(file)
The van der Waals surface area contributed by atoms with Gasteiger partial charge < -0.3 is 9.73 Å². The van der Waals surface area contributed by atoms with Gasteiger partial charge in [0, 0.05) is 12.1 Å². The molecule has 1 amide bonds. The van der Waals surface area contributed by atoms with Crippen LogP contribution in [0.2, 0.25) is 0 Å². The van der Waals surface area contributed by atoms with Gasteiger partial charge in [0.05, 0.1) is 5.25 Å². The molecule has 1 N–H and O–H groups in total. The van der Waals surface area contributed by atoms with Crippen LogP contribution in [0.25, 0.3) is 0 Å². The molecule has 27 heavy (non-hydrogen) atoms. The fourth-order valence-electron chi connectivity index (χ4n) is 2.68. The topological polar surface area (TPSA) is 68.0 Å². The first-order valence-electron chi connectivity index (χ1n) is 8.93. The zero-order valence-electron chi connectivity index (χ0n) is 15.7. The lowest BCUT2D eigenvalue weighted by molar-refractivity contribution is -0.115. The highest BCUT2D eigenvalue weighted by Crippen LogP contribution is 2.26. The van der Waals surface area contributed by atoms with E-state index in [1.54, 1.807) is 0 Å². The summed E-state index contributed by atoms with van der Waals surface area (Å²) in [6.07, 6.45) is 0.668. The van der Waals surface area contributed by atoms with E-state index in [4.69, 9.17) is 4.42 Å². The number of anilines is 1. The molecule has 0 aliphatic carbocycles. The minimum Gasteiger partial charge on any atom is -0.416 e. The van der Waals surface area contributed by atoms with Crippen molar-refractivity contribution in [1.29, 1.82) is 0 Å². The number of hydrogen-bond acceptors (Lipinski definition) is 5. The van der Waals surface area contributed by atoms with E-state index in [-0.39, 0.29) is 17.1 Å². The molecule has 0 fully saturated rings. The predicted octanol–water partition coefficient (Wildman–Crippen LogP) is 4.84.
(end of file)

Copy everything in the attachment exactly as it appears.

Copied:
The van der Waals surface area contributed by atoms with Gasteiger partial charge < -0.3 is 9.73 Å². The van der Waals surface area contributed by atoms with Gasteiger partial charge in [0, 0.05) is 12.1 Å². The molecule has 1 amide bonds. The van der Waals surface area contributed by atoms with Crippen LogP contribution in [0.2, 0.25) is 0 Å². The van der Waals surface area contributed by atoms with Gasteiger partial charge in [0.05, 0.1) is 5.25 Å². The molecule has 1 N–H and O–H groups in total. The van der Waals surface area contributed by atoms with Crippen LogP contribution in [0.25, 0.3) is 0 Å². The molecule has 27 heavy (non-hydrogen) atoms. The fourth-order valence-electron chi connectivity index (χ4n) is 2.68. The topological polar surface area (TPSA) is 68.0 Å². The first-order valence-electron chi connectivity index (χ1n) is 8.93. The zero-order valence-electron chi connectivity index (χ0n) is 15.7. The lowest BCUT2D eigenvalue weighted by molar-refractivity contribution is -0.115. The highest BCUT2D eigenvalue weighted by Crippen LogP contribution is 2.26. The van der Waals surface area contributed by atoms with E-state index in [1.54, 1.807) is 0 Å². The summed E-state index contributed by atoms with van der Waals surface area (Å²) in [6.07, 6.45) is 0.668. The van der Waals surface area contributed by atoms with E-state index in [4.69, 9.17) is 4.42 Å². The number of anilines is 1. The molecule has 0 aliphatic carbocycles. The minimum Gasteiger partial charge on any atom is -0.416 e. The van der Waals surface area contributed by atoms with Crippen molar-refractivity contribution in [1.29, 1.82) is 0 Å². The number of hydrogen-bond acceptors (Lipinski definition) is 5. The van der Waals surface area contributed by atoms with E-state index in [-0.39, 0.29) is 17.1 Å². The molecule has 0 fully saturated rings. The predicted octanol–water partition coefficient (Wildman–Crippen LogP) is 4.84.